Using training wheels to teach children to ride a bicycle is a traditional and deeply misguided approach, one that is grounded in misreading what riding a bicycle is at its core—not the pedaling but the balancing. Therefore, balance bicycles are the better way to start.
Keep in mind one can coast on a bicycle and still be riding if the person has mastered balancing—as well as several other skills that include braking, holding a straight line, turning, and of course pedaling.
Reading is not dependent on decoding, and a child is only reading if they are making meaning from text. Just as someone can ride a bicycle by coasting, a child can read text for meaning purely by using sight word knowledge.
Yes, to be a cyclist one must eventually (and soon) master pedaling, and yes, no one reads entirely by sight word recognition (although expert readers depend on many comprehension strategies, and likely rarely use phonics rules to accomplish understanding).
And as I noted above, both proficient cyclists and proficient readers exhibit a huge array of skills simultaneously, intuitively, and independently—the ultimate goal of any instruction.
For reading instruction with beginning readers, then, systematic phonics instruction in a phonics-first setting that prioritizes pronouncing nonsense words is misguided and harmful practice.
As Stephen Krashen has shown, both systematic phonics for all students and no phonics instruction are harmful; instead, beginning readers need basic phonics combined with many other reading strategies that are all targeting critical comprehension.
Let’s think more deeply about decoding and phonics in ways I asked us to do with parts of speech. Consider asking students to pronounce “dove” and “wind” out of context, and now consider these sentences:
- The dove dove out of the tree and scared Brees.
- Because of the fog, you can watch the wind wind through the valley.
Phonics first fails in the same way as using training wheels to teach bicycling. Phonics rules provide only one skill in the complex journey to critical comprehension. And phonics is not even foundational or essential when a text includes sight words recognized by the reader.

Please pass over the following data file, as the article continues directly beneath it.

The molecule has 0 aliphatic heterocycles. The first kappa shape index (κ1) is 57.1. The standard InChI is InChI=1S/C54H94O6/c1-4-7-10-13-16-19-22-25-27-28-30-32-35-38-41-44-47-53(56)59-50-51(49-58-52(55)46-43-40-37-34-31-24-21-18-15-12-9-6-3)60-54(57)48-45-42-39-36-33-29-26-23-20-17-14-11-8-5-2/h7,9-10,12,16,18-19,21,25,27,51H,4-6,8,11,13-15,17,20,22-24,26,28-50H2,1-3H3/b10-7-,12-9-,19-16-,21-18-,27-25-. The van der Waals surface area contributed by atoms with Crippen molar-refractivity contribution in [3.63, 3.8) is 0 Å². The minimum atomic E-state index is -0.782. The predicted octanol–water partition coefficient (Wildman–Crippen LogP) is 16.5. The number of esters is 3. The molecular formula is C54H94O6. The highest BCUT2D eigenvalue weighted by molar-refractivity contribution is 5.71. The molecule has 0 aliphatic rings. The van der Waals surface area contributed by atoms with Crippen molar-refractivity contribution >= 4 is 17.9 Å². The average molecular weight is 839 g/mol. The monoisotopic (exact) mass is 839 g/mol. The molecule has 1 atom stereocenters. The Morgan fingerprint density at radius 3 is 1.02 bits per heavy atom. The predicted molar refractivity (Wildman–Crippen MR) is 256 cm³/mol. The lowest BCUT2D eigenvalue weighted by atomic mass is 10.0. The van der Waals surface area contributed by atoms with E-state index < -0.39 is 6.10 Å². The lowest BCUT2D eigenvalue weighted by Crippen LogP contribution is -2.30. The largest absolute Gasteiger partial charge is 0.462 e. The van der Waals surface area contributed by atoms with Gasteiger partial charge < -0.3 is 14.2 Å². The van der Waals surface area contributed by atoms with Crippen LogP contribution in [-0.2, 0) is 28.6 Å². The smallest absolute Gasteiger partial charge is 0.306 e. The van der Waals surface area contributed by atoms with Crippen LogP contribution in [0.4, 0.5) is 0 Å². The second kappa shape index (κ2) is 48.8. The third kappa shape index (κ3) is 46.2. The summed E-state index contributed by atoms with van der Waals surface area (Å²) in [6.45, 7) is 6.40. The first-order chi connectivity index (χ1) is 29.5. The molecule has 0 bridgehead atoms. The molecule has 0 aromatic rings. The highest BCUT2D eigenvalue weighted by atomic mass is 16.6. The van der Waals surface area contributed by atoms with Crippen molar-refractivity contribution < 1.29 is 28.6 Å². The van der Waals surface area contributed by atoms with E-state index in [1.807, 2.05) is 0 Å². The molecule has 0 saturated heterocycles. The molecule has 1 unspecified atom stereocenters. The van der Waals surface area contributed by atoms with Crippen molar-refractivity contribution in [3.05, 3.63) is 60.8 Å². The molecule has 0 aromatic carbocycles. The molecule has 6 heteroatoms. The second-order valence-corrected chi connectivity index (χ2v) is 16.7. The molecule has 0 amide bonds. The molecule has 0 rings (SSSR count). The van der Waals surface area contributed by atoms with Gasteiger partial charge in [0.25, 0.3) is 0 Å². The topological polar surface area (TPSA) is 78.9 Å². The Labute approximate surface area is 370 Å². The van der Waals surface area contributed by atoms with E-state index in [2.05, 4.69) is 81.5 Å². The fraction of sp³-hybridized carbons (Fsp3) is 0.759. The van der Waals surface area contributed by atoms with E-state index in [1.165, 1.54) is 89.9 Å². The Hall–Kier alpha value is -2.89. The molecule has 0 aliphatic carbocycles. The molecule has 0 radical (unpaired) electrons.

Finally, again like riding a bicycle, becoming an independent, eager, and expert reader—one who has a large vocabulary and a complex toolbox for making meaning (including phonics)—mostly comes from doing the authentic thing—not from isolated skills instruction as a prerequisite to doing the real thing.
 SVR, at best, is one of the major reading theories of the late twentieth century; in my view, it is not even the most compelling. But current theories of reading have moved beyond SVR; for example, (1) according to Duke and Cartwright (2021), current theories have supplanted SVR in three ways: (a) by identifying additional reasons for struggling readers, (b) by demonstrating that rather than being sequential, pronunciation and comprehension overlap, and (c) by stressing the importance of “active self-regulation” in learning to read, and (2) according to Filderman, et al., (2022) SVR is inadequate for teaching students comprehension.
Duke, N.K., & Cartwright, K.B. (2021). The science of reading progresses: Communicating advances beyond the simple view of reading. Reading Research Quarterly, 56(S1), S25–S44. https://doi.org/10.1002/rrq.411
Filderman, M. J., Austin, C. R., Boucher, A. N., O’Donnell, K., & Swanson, E. A. (2022). A meta-analysis of the effects of reading comprehension interventions on the reading comprehension outcomes of struggling readers in third through 12th grades. Exceptional Children, 88(2), 163–184. https://doi.org/10.1177/00144029211050860